Great Frigatebird - juvenile
Tropicbirds are a family of 3 species of gull like seabirds in the tropical oceans of the world. I had never seen a tropicbird previously, so the 2 species seen here were  both lifers. The more common one is the Red-billed Tropicbird (Phaeton rubricauda).  The adults are white with a bright red bill, and red tail streamers.

Red-tailed Tropicbird - adult
The young have black bills and no tail streamers. This is a sub-adult as the bill is mostly red, but it has none of the tail streamers.

Red-tailed Tropicbird - subadult

The White-tailed Tropicbird (Phaeton lepturus) is smaller, has a yellowish bill and long white tail streamers. From above, it has a black 'M' on the wings.

White-tailed Tropic Bird
The Red-footed Booby (Sula sula) is a large (28") seabird with long pointed beak, and pointed tail. The adult is white with brown wing edges. It has a bluish bill and red feet.

Red-footed Booby - adult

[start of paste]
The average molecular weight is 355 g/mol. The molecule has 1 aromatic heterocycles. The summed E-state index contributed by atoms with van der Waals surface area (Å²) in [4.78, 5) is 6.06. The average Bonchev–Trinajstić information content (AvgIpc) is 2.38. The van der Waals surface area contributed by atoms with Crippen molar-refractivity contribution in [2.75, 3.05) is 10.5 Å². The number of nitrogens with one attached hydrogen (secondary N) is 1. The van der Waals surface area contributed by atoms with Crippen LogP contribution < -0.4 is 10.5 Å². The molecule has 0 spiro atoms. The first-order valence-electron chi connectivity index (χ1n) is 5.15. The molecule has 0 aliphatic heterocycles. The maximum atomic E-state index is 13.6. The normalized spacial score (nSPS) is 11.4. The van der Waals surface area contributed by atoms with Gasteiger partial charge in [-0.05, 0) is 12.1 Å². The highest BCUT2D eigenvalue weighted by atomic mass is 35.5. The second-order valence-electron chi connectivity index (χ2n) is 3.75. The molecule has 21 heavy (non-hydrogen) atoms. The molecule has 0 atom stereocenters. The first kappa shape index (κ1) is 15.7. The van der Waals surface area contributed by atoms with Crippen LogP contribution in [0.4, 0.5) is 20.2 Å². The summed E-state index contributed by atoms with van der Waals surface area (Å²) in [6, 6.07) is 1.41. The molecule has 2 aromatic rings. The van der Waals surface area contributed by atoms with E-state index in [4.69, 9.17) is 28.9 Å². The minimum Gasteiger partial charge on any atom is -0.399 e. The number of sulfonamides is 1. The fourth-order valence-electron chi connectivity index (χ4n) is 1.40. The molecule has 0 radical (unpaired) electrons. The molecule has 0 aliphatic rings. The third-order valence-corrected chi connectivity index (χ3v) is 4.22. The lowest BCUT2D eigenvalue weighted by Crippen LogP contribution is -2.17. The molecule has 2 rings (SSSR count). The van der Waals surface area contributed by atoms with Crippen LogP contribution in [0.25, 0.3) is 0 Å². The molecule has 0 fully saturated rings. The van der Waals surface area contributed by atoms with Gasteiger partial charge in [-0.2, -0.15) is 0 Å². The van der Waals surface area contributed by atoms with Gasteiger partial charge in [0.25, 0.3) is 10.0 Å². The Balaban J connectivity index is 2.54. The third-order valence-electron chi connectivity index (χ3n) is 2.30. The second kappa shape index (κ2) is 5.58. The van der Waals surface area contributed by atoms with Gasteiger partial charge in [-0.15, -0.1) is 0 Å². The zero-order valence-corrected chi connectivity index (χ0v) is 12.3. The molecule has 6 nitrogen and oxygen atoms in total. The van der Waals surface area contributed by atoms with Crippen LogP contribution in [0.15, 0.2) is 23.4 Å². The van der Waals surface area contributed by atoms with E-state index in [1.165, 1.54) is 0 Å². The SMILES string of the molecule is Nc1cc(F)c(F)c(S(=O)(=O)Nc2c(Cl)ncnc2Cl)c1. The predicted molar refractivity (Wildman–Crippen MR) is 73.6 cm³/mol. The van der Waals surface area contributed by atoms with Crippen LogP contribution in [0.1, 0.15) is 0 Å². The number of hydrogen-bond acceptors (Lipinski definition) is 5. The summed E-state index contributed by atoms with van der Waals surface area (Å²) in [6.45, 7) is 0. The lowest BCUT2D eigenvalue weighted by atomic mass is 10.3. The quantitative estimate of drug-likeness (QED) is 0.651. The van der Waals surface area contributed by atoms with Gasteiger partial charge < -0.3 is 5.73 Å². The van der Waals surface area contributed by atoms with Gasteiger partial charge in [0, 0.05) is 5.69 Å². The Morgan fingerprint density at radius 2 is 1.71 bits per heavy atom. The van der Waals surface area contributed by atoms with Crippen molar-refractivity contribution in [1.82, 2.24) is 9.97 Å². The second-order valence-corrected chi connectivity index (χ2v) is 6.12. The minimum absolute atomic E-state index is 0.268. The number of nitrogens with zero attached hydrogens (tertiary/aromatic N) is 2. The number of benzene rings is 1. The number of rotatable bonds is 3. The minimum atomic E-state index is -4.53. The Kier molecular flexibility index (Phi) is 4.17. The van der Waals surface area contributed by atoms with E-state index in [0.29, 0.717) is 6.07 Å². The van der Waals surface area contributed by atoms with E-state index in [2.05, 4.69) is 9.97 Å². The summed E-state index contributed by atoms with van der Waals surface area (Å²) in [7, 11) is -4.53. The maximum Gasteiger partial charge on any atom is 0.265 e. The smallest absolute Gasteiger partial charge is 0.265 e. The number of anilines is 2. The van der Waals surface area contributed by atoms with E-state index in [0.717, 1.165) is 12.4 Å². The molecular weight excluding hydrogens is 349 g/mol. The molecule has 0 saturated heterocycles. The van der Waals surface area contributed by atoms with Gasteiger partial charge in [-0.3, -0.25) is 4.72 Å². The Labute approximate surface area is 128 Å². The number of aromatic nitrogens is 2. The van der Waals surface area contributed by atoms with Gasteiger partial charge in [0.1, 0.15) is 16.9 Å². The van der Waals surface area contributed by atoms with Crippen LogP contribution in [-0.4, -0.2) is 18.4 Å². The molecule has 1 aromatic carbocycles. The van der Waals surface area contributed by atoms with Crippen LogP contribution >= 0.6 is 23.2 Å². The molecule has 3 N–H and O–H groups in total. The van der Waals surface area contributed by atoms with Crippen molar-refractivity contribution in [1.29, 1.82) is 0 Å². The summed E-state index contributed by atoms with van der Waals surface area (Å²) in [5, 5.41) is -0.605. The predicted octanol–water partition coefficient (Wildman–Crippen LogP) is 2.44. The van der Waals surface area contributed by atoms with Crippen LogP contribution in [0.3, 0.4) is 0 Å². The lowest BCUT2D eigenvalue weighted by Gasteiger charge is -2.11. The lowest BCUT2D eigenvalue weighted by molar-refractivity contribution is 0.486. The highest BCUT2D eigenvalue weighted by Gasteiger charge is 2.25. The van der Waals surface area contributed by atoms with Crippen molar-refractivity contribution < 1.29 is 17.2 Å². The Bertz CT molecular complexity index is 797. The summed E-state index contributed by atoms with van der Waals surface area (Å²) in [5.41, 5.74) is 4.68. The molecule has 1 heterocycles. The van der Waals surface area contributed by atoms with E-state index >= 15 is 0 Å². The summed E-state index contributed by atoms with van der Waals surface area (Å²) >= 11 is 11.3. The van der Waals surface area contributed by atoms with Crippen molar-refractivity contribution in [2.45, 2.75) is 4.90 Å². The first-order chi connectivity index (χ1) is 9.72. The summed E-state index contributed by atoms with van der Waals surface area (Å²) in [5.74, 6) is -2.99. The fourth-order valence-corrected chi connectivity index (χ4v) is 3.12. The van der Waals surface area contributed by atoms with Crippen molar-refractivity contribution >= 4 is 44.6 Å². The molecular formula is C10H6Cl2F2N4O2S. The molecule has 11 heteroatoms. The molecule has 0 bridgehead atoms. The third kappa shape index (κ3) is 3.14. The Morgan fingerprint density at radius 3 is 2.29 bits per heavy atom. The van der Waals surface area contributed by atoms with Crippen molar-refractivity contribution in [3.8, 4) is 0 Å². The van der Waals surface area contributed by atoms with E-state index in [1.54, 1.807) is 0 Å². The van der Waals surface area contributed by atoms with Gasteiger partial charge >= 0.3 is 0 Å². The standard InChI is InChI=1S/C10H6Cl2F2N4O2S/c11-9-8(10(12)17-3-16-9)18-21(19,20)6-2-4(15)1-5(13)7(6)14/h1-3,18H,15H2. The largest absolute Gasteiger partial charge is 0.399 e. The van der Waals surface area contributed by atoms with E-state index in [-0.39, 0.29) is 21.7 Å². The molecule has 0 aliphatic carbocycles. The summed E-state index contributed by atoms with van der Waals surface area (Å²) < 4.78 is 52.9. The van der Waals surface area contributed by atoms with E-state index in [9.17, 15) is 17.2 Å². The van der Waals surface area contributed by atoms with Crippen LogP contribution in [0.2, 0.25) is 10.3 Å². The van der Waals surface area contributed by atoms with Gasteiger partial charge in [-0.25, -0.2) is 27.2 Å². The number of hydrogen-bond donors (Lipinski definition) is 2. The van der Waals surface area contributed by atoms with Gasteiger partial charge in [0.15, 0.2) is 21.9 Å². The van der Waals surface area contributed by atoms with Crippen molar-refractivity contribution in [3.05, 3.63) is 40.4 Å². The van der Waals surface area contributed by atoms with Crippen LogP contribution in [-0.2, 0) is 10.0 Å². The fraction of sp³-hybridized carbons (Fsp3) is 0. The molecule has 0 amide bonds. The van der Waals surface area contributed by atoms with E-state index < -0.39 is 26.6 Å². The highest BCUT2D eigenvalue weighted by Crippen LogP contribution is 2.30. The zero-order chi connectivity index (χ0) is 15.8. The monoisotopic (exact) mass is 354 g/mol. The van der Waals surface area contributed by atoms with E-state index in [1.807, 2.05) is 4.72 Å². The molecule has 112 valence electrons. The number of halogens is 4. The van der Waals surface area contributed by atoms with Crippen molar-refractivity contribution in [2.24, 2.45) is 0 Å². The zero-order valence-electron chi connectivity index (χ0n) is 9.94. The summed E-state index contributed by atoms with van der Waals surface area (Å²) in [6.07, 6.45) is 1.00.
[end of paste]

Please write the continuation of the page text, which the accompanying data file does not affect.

The juveniles are brown with orange legs. There is a huge breeding colony of these boobies at the lighthouse, and juvies are seen waiting in the trees to be fed.

Red-footed Booby - juvenile
The Brown Booby (Sula  leucogaster) is also 28" in length. This one was seen along the Naapali coast during a boat trip to see the spectacular cliffs. The adult has a brown head and neck.

Brown Booby - adult

The last of the seabirds I was able to photograph, was the Wedge-tailed Shearwater (Puffinus pacificus). These birds nest in burrows and lay a single egg. The gray downy young can sometimes be seen if they come out of the burrow. The adults usually feed offshore during the day, and return to feed the babies at dusk. This particular adult was sitting on the nest in a planter box outside the visitor center main door! What an easy lifer!

Wedge-tailed Shearwater - adult
Several gray downy chicks were seen, waiting at the mouth of the burrow for their parents return.

Wedge-tailed Shearwater - chick
Happy birding and photography,

David McDonald

photos copyright 2013 David McDonald